Most of the luxury resorts in Puerto Plata lie along the sandy shores between Costa Dorada and Playa Dorada. The densest concentration can be found around the latter, which doubles as one of the best beaches in town. In between pockets of development along this coastal stretch are swaths of luscious green space, making it a favorite among nature enthusiasts.

Cofresi
West of downtown Puerto Plata is Cofresi, a beach neighborhood known not only for its beauty but also for housing the action-packed Ocean World. The area surrounding the adventure park offers a quiet contrast, and it is widely considered a place of great relaxation. Cofresi also offers several bars and restaurants to enhance your beach day.

Costambar
Popular among expats, Costambar is a stunning neighborhood with just the right amount of development. Some of the best seafood in Puerto Plata can be discovered in its casual beachfront eateries while most of its villas belong to permanent residents. Costambar is located between downtown and Cofresi, making it an equally convenient and pleasant place to pass an afternoon.

Sosua & Cabarete
While not strictly in the city of Puerto Plata, Sosua and Cabarete are nearby towns in the Puerto Plata province that draw eager crowds. Sosua is cherished for its snorkeling and scuba diving opportunities, and in the winter, it boasts unparalleled whale watching. Slightly farther down the coast is Cabarete, which is surrounded by the magnificent El Choco National Park. Water sports enthusiasts flock to this former fishing village to enjoy windsurfing, kiteboarding, and other beach adventures.

Between pale blue waters and lush green forests, Puerto Plata is blessed with inviting scenery. Outdoor enthusiasts and lovers of the tropics will find countless things to do here. Also home to a rich cultural landscape, Puerto Plata promises more than just natural beauty. You'll love its lively spirit.

Sports
Roughly an hour outside Puerto Plata is Estadio Cibao, stadium to the award-winning las Aguilas Cibaenas baseball team. Although the stadium hosts more baseball games than any other sport, it is a multi-purpose sports center. Be sure to catch a home game during the Dominican Winter Baseball League.

The Tennis Club at Sea Horse Ranch in Cabarete is a great place to take a lesson or simply play around. Although the courts are located in a high-end community, they are available to the public for a reasonable fee. You'll love the excellent facilities at Sea Horse Ranch.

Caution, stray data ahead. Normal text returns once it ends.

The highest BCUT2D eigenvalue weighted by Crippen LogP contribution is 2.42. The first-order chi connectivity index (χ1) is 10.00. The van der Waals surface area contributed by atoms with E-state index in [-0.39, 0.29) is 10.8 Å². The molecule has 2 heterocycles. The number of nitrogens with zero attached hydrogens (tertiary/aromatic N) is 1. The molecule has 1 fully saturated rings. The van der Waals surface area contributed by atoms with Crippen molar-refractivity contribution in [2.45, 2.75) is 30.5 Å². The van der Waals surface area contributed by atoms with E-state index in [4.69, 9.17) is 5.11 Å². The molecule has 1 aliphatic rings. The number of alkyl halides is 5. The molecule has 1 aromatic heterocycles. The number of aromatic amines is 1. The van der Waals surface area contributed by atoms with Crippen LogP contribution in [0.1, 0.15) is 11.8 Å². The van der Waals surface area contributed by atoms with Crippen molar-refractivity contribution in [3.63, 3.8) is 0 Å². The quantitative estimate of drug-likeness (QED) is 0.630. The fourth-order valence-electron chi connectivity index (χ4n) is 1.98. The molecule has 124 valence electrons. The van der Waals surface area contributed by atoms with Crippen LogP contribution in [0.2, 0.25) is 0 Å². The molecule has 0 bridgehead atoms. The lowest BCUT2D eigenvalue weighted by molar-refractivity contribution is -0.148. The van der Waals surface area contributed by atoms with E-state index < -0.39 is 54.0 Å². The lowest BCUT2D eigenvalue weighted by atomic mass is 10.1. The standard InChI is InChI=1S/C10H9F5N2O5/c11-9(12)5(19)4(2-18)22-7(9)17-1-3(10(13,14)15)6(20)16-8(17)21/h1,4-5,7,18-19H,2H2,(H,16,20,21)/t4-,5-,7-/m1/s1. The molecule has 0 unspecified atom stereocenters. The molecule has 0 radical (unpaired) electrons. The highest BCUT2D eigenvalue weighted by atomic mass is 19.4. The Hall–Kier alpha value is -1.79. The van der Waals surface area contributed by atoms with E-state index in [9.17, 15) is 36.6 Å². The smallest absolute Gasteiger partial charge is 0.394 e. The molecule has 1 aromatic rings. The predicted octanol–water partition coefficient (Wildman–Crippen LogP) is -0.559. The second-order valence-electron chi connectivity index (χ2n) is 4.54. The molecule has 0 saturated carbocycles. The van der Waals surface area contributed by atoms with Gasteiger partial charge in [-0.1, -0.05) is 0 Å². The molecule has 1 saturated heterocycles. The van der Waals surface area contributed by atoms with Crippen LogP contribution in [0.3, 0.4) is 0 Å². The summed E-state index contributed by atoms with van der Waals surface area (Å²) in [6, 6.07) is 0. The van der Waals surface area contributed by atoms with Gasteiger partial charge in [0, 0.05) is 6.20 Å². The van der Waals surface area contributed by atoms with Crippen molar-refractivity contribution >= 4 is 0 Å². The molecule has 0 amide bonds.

Gambling Venues
There are several casinos in Puerto Plata that provide all sorts of fun for the adult crowd. Ocean World Adventure Park has a casino on site, as do the Grand Paradise Playa Dorada Beach Resort and Puerto Plata Beach Resort. Elsewhere, you’ll find endless entertainment at the Kviar Casino Cofresi, which also houses discos for dancing and music shows.

Festivals
Each year, the Dominican Republic hosts a legendary jazz festival. The Dominican Republic Jazz Festival features renowned artists, including GRAMMY winners in the past. The festivities take place throughout the Puerto Plata province, moving between Santiago, Sosua, Puerto Plata, and Cabarete.

The Puerto Plata Annual Cultural Festival is a weeklong event that celebrates various artistic mediums. It typically takes place during the third week in June and covers everything from live music and dance to local cuisine and cultural exhibits. Get lost in the spectacle or join in on the dancing. You’ll adore the dynamic Puerto Plata Annual Cultural Festival.

Puerto Plata

Province: Puerto Plata

Country: Dominican Republic

Puerto Plata by the Numbers
Population: 286,558
Elevation: 8 meters (26 feet)
Average Annual Precipitation: 193 centimeters / 76 inches
Average January Temperature: 23°C / 73°F
Average July Temperature: 27°C / 81°F

Quick Facts
Electricity: 110 volts, 60 cycles, AC

Time Zone: UTC-4; Atlantic Standard Time (AST)

Country Dialing Code: 1

Area Code: 809

Did You Know?
The cable car system that runs to the top of Mount Isabel in Puerto Plata is the only cable car system in the Caribbean.

Orientation
Puerto Plata is located on the northern coast of the Dominican Republic, bordering the Atlantic Ocean. It is about 215 kilometers (134 miles) north of Santo Domingo.